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Galentine’s vs. Valentine’s

In elementary school, on the Friday before Valentine’s Day (or on the actual day), my teacher would stop lecturing and we’d take time to deposit candy and other items into every student’s recently hand-crafted paper bag decorated with hand-painted hearts and those ultra rounded bubble-letters everyone would try to make. Middle school, people didn’t care too much. High school, an announcement was made every morning that all gifts (teddy bears, balloons, chocolates, etc.) had to be sent to the main office, tagged with the name and last class of the day, and stored there until five minutes before the dismissal bell rang. In college, I’m pretty sure it’s going to be something different because some people are actually mature adults who can enjoy their Valentine’s Day without making it seem like the world is going to end because they are so in love/not so in love.

Now, Valentine’s Day being considered a completely materialistic attempt to profess and show love for someone is a whole ‘nother story, so if that’s what you’re looking for, sorry. And, if you think the entire concept of this “Galentine’s” thing is awesome, then you might not be in the right place, either.

Because it kinda seems ridiculous.

For those of you who might be unaware of what Galentine’s Day is, it’s basically a spoof of the real Valentine’s Day, where single girls get together the night before and “celebrate friendships,” coined from Parks & Rec. Basically, it’s just like anti-prom…


Sorry, that was a little aggressive.

I’m not saying that you shouldn’t decide NOT to hangout with your girlfriends on/around Valentine’s Day. In fact, I think you should. No one should stay home on a day that is supposed to embody this awesome ability humans have to be able to foster relationships and communicate this intangible thing called “love,” where it makes us do and say things we never thought we would. Celebrating the holiday with your girlfriends that have made a difference in your life for the better is something you SHOULD be doing.

Which is exactly why you’re celebrating the holiday in it’s entirety. I mean, why is it so hard to say that you’re celebrating Valentine’s Day or do anything on that day? No one said that you couldn’t get your best friend who loves red roses a bouquet of them. Or that one girl you know that always has a snack of M&M’s in her bag (*cough* me *cough*).

As a single girl, I understand what it’s like to go for years without being taken out to dinner and given flowers and holding hands while walking down the street with someone who lights up your world. But I also understand that Valentine’s Day is just a day. In fact, it’s a day that legend says is about a guy who married a bunch of people and he wasn’t supposed to and ended up dead because of it.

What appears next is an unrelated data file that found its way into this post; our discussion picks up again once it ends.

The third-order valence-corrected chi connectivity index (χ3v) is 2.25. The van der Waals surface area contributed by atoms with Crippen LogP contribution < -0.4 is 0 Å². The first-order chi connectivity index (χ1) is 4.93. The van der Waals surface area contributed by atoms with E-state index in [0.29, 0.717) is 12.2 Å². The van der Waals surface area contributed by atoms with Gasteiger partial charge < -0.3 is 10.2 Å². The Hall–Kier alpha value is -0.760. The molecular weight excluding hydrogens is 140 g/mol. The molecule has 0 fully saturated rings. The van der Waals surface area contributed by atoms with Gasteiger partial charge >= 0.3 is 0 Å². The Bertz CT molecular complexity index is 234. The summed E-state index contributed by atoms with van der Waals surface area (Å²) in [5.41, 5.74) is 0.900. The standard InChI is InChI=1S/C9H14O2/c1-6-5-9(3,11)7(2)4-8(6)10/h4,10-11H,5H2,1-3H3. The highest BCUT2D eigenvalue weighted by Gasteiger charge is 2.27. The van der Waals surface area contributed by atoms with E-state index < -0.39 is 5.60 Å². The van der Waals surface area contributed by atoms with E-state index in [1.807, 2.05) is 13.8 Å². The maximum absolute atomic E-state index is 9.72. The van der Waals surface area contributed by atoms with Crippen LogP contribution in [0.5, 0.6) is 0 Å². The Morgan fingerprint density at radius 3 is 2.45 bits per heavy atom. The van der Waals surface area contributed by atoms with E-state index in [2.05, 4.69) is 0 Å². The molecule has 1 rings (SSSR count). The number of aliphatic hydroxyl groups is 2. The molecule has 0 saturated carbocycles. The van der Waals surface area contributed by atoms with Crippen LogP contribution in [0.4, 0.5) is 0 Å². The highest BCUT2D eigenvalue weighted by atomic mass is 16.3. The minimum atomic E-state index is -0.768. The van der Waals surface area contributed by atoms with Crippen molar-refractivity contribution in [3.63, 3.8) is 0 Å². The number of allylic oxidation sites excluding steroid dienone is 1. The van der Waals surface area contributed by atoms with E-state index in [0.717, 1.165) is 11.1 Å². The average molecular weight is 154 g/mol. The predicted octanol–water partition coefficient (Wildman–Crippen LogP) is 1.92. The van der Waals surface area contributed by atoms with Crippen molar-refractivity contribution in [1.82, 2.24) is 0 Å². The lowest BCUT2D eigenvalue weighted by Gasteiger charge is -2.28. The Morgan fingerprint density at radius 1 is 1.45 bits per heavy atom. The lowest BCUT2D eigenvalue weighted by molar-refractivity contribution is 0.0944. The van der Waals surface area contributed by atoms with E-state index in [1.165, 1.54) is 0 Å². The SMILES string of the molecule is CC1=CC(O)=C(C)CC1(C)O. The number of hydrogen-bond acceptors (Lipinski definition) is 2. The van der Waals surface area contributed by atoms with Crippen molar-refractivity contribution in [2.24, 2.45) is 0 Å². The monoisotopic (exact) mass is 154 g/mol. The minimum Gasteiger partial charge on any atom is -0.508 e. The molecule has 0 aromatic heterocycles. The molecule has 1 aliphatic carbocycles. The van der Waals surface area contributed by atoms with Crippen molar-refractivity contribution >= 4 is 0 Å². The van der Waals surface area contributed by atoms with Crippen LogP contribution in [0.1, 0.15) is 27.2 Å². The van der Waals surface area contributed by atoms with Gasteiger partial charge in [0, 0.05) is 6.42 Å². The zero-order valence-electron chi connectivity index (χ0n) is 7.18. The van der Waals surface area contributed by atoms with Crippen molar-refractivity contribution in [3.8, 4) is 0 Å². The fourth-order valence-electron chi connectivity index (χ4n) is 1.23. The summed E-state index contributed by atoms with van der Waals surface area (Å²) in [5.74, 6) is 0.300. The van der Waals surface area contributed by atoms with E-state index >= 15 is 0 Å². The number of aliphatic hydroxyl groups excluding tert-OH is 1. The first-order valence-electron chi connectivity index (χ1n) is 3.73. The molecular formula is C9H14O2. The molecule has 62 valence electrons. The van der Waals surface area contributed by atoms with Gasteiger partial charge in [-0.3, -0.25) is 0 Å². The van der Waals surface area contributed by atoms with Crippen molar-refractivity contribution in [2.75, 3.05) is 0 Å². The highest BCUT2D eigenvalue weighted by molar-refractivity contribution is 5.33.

Totally romantic in a twisted way, right?

I guess that’s why it’s such an important holiday for us. Valentine’s Day is a way to have your feelings validated; you’re with someone who accepts you for who you are and you aren’t alone.

But you’re never alone. No matter what type of relationship you have with someone – ANYONE – you’re loved somewhere by someone, whether you realize it or not.

So, on SUNDAY, go out with your friends. Go see “Deadpool,” because it seems like it’s going to be one of the best movies ever and you should be as excited as I am for it. Go get dinner or lunch or just food in general, because it’s a life necessity and why not do it with people you enjoy being around? Go to City Center and take pictures at the “LOVE” letters, because it’s what everyone’s going to do. Call your parents and tell them you love them.

Hell, run down the street telling random strangers you love them while wearing a pink tutu or something. Because that’s what Valentine’s Day is all about.

Showing love for everyone.

You can categorize Royall as either Leslie Knope when she has her color-coded binders: or Hyde whenever Jackie comes into a room before they start dating: There is no in-between.  Royall recently graduated with her B.A. in Sociology & Anthropology from CNU and now studies Government & International Relations at Regent University. She also serves as the Victim Advocate and Community Outreach Coordinator for Isle of Wight Co., VA in Victim Witness Services. Within Her Campus, she served as a Chapter Writer for CNU for one year, a Campus Expansion Assistant for a semester, Campus Correspondent for two years, and is in the middle of her second semester as a Chapter Advisor.  You can find her in the corner of a subway-tiled coffee shop somewhere, investigating identity experiences of members of Black Greek Letter Organizations at Primarily White Institutions as well as public perceptions of migrants and refugees. Or fantasizing about ziplining arcoss the French Alps. 
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